Court upholds old precedent in fracking

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Guernsey Co. well rig
(Farm and Dairy file photo)

PITTSBURGH (AP) — The Pennsylvania Supreme Court has ruled to uphold a legal principle that allows drillers to drain oil and natural gas from outside their property lines.

The court overturned a 2018 decision by the lower Superior Court Jan. 22 that said the “rule of capture” does not cover hydraulic fracturing, or fracking, a method of extracting natural gas from underground rock.

The “rule of capture” — precedent that oil and gas in reservoirs belongs to whomever pulls it from a well first — has been applied throughout the United States since at lease 1889, The Pittsburgh Post-Gazette reported.

“The parties to the appeal are in agreement — and we concur as well — that the rule of capture remains extant in Pennsylvania, and developers who use hydraulic fracturing may rely on pressure differentials to drain oil and gas from under another’s property, at least in the absence of a physical invasion,” Chief Justice Thomas Saylor wrote.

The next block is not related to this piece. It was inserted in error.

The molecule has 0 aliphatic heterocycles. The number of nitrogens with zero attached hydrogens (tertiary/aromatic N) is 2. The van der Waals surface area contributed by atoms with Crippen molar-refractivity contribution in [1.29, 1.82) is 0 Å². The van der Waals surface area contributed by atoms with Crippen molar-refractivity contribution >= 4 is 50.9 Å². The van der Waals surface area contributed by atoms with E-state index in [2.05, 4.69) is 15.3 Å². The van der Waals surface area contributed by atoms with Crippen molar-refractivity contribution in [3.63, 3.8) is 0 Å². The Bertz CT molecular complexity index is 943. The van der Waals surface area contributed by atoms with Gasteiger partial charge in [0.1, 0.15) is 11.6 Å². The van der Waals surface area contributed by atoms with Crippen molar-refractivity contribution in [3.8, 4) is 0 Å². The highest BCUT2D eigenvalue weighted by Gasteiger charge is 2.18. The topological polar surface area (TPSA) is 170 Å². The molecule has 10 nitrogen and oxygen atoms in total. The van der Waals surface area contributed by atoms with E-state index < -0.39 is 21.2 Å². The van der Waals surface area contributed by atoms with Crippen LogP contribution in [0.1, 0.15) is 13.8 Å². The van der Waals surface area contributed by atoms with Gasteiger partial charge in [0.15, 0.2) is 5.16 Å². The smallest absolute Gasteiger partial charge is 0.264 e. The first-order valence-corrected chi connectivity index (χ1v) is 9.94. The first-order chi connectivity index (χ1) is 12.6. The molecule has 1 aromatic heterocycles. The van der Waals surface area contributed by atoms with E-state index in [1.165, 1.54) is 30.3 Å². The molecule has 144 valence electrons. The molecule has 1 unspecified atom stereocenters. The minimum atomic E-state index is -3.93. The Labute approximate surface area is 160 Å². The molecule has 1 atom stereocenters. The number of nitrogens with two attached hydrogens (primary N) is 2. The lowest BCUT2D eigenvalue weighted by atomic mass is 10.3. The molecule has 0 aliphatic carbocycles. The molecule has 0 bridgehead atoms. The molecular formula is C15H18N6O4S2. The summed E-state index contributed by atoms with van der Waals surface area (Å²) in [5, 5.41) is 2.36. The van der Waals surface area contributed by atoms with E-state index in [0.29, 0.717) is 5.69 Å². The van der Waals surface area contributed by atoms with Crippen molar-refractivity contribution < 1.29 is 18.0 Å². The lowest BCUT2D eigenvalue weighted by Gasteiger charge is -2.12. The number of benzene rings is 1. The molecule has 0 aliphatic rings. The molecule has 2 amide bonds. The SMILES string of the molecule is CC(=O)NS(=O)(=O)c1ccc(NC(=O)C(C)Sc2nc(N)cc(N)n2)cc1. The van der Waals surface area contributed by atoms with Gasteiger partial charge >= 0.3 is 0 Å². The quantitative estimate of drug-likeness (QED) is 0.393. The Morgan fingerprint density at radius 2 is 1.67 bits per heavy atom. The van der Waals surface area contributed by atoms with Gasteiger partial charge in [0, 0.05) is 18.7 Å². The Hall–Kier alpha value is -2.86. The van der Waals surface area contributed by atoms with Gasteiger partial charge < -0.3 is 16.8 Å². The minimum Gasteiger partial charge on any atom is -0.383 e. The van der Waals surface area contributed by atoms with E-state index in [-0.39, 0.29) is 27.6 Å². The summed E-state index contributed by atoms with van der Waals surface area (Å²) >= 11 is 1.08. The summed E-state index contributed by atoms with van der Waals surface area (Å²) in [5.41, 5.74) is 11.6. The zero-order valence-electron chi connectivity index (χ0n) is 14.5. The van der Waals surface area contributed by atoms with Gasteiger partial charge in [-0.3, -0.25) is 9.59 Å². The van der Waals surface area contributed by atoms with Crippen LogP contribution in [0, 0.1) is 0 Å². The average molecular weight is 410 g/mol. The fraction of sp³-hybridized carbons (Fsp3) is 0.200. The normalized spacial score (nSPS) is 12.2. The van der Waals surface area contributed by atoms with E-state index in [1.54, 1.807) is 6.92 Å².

The Supreme Court did not rule on what happens if a fracking operation physically crosses a property boundary, in which case a company could be subject to a trespassing claim.

Attorney Robert Burnett said the court “left the door wide open” for a plaintiff if they can prove there was a physical intrusion on the part of a hydraulic fracturing operation. Burnett filed a friend-of-the-court brief on behalf of the Pennsylvania chapter of the National Association of Royalty Owners.

(©2020 Associated Press. All rights reserved. This material may not be published, broadcast, rewritten or redistributed.)

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